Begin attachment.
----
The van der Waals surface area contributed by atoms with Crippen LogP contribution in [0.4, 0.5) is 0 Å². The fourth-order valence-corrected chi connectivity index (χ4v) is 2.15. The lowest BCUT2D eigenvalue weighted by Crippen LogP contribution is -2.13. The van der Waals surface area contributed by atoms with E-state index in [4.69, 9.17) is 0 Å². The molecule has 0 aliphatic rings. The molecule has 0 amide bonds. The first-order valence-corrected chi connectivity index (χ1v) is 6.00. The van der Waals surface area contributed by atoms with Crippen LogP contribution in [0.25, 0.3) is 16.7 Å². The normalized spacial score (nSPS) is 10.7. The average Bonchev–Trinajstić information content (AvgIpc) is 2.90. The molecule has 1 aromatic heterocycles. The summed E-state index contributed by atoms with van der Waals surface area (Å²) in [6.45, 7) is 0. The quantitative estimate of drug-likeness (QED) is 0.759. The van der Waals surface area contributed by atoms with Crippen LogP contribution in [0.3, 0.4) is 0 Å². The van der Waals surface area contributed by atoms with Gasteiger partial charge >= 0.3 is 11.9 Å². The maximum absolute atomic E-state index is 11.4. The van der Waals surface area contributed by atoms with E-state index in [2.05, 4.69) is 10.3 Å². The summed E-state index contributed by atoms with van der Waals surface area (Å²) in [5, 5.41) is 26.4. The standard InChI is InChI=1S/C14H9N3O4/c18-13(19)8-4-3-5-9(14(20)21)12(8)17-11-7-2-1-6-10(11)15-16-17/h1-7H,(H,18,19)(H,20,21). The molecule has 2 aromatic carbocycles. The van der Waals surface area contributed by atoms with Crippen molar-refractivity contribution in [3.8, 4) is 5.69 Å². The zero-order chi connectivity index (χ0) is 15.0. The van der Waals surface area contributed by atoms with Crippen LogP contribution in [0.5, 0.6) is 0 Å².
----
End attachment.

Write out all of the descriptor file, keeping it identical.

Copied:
The van der Waals surface area contributed by atoms with Crippen LogP contribution in [0.4, 0.5) is 0 Å². The fourth-order valence-corrected chi connectivity index (χ4v) is 2.15. The lowest BCUT2D eigenvalue weighted by Crippen LogP contribution is -2.13. The van der Waals surface area contributed by atoms with E-state index in [4.69, 9.17) is 0 Å². The molecule has 0 aliphatic rings. The molecule has 0 amide bonds. The first-order valence-corrected chi connectivity index (χ1v) is 6.00. The van der Waals surface area contributed by atoms with Crippen LogP contribution in [0.25, 0.3) is 16.7 Å². The normalized spacial score (nSPS) is 10.7. The average Bonchev–Trinajstić information content (AvgIpc) is 2.90. The molecule has 1 aromatic heterocycles. The summed E-state index contributed by atoms with van der Waals surface area (Å²) in [6.45, 7) is 0. The quantitative estimate of drug-likeness (QED) is 0.759. The van der Waals surface area contributed by atoms with Crippen LogP contribution in [0.3, 0.4) is 0 Å². The van der Waals surface area contributed by atoms with Gasteiger partial charge >= 0.3 is 11.9 Å². The maximum absolute atomic E-state index is 11.4. The van der Waals surface area contributed by atoms with E-state index in [2.05, 4.69) is 10.3 Å². The summed E-state index contributed by atoms with van der Waals surface area (Å²) in [5, 5.41) is 26.4. The standard InChI is InChI=1S/C14H9N3O4/c18-13(19)8-4-3-5-9(14(20)21)12(8)17-11-7-2-1-6-10(11)15-16-17/h1-7H,(H,18,19)(H,20,21). The molecule has 2 aromatic carbocycles. The van der Waals surface area contributed by atoms with Crippen molar-refractivity contribution in [3.8, 4) is 5.69 Å². The zero-order chi connectivity index (χ0) is 15.0. The van der Waals surface area contributed by atoms with Crippen LogP contribution in [0.5, 0.6) is 0 Å².